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The Torah contains the history of the beginnings of the Jewish people, and its text has been passed down to us through more than two millennia, although not without having errors creep into its copying from scribe to scribe. The Masorites, in harmonizing the various textual variants, developed techniques to reduce the chances of copying errors being propagated. But in the earliest days of its writing, many versions of the Torah text existed. Witness the varying forms of several of the books found in the Dead Sea Scrolls compared to the modern versions.
In addition to textual variants, many scribal oddities have crept into the calligraphy of the scroll, and these oddities are now part of the halakhah of writing the Torah. For example, the Torah has about sixteen instances of certain letters written large, like the first letter of the Torah, the bet of bereshit. Also some letters are supposed to be written small.
The most famous small letter is in the first word of this week’s sidra, the aleph of vayikra. Jacob ben Asher (14th cent.), in his Baal Haturim, an early compilation of halakhah, gives us his reasons for writing the small letters, and some reasons are far-fetched indeed. The word va-yikra means “and He summoned” or “He called out to,” but grammatically the word va-yaker (no aleph) is also possible. It means exactly the same but its use can suggest the sense of a chance encounter. The explanation ben Asher gives for this small aleph is that, since Moses was a very humble man, he wrote va-yaker without the aleph, as if God called to him as an afterthought. But God insisted that His calling to Moses was deliberate, so va-yikra should be used. Therefore the aleph written small represents a compromise between what God intended and Moses initially wrote.
Rashi also comments on “vayikra”: He claims “The word va-yikra precedes all [Divine] commandments and statements, which is a term of endearment used by the heavenly angels.... however, God appeared to the prophets of the idolatrous nations of the world with a temporary and impure expression, as it is written, ‘And He called [va-yaker] Balaam’” (Num. 23:4). Apparently when Moses was writing the Torah as dictated by God, he was too humble to accept for himself the more exalted, even angelic, Divine charge of va-yikra; therefore, he wrote the less complimentary va-yaker relating to himself, retaining his faithfulness to God’s actual word va-yikra (“and He called”) by appending a small aleph to the word v-ykr.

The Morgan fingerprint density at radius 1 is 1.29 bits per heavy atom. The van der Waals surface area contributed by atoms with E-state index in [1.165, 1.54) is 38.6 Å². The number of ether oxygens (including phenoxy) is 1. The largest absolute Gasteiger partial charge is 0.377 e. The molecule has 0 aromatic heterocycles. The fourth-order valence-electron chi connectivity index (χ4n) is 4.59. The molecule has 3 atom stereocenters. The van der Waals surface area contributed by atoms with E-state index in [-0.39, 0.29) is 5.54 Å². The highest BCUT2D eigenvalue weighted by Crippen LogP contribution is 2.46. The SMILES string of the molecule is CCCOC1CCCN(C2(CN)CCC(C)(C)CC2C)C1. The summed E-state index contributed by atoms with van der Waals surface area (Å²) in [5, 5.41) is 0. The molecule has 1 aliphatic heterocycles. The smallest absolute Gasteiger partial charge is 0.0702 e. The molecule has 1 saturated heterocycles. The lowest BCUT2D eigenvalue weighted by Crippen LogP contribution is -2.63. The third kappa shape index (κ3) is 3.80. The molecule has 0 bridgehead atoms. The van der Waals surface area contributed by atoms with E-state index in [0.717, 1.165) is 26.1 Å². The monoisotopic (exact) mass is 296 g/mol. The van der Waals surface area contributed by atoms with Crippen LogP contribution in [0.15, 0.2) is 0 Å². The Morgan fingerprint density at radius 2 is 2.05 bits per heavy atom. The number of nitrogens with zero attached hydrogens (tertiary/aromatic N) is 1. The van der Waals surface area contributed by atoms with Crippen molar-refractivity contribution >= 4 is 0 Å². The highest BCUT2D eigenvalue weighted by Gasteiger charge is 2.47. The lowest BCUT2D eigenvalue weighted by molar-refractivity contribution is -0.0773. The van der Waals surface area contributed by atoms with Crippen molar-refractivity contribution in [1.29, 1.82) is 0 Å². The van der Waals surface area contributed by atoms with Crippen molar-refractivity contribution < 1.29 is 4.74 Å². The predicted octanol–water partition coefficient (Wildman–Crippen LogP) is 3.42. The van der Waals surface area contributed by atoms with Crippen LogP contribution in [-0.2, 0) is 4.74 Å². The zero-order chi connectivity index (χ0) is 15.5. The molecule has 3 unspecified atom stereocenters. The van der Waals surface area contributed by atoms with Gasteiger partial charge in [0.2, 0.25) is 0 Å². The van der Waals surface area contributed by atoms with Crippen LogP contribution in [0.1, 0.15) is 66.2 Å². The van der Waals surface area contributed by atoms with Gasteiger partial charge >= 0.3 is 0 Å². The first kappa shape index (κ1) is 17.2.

There’s a midrash that goes one step further. It poignantly, if albeit naively, pictures the heavenly scene of Moses, having completed his writing of the Five Books, had a tiny portion of Divine ink left over; after all, the Almighty had dictated va-yikra and Moses had written וִיקרא, modestly writing the aleph small and leaving a tiny drop of ink as surplus. The midrash concludes that the Almighty Himself, as it were, took that extra ink and lovingly placed it on Moses’ forehead; that is what gave rise to Moses’ “rays of splendor.”
That’s the fanciful interpretation. A more logical one is since the following word, el, begins with an aleph and in ancient times there were no gaps between words, it’s likely that the early scribes did not duplicate the aleph and when the words were split, since the aleph wasn’t strictly needed, they were unsure of whether to include the second aleph or not—so they wrote it small.
In addition to the first word of the parashah, there are several others that may be particularly interesting because of their technical connection to worship. This week’s parashah contains a highly technical description of the priests’ duties in performing the sacrifices and some of the technical terminology actually pops up in the liturgy, especially during the High Holidays. One of the technical terms used in Vayikra is the word “bring,” k’reev, related to the word korban, “offering” or “sacrifice.” The word’s root means “to draw close.”This shows us that the purpose of the offering is to draw the worshiper close to God.
The offerings described in this parashah are the olah, the burnt offering, the meal offering, mincha, meaning gift or tribute, the zeva’ch sh’lamim, the peace offering but literally meaning “slaughter for sacrifice.” Then comes the korban chatat, the “sin offering,” an offering for sins committed inadvertently. There’s a word-play here. The primary meaning of chatat is to “miss a goal or a mark.” But a different conjugation of the verb chatah means “to cleanse or purify,” showing that the remedy for the sin is encompassed within the sin itself.
Another technical term introduced in the parashah can be translated as “confession.” The beginning of chapter 5 lists the various offenses which, in addition to requiring a sacrifice, also require a confession, vidu’y. The final offering in the sidra is the asham, “guilt,” offering which is for additional cases of sins committed inadvertently. The High Holiday Vidu’y begins “Ashamnu...,” “We are guilty...”
I’ll mention yet another technical term: ma’alah ma’al, “committing a trespass.” This is an interesting term. The word ma’al, which connotes unfaithfulness or treachery, is very similar to m’eel, which is the outer garment worn by the priests. Some commentators have surmised that this is a word-play suggesting the metaphorical nakedness of an unfaithful individual, inferring that a person of any rank is susceptible to unfaithfulness.
There’s one practice out of this entire parashah we still follow. In the passage that describes the meal offering, we read: “And every meal-offering of yours you shall season with salt; neither shall you allow the salt of the covenant of your God to be lacking from your meal-offering; with all your offerings you shall offer salt.” This is why we sprinkle salt on the challah after the Motzei blessing.
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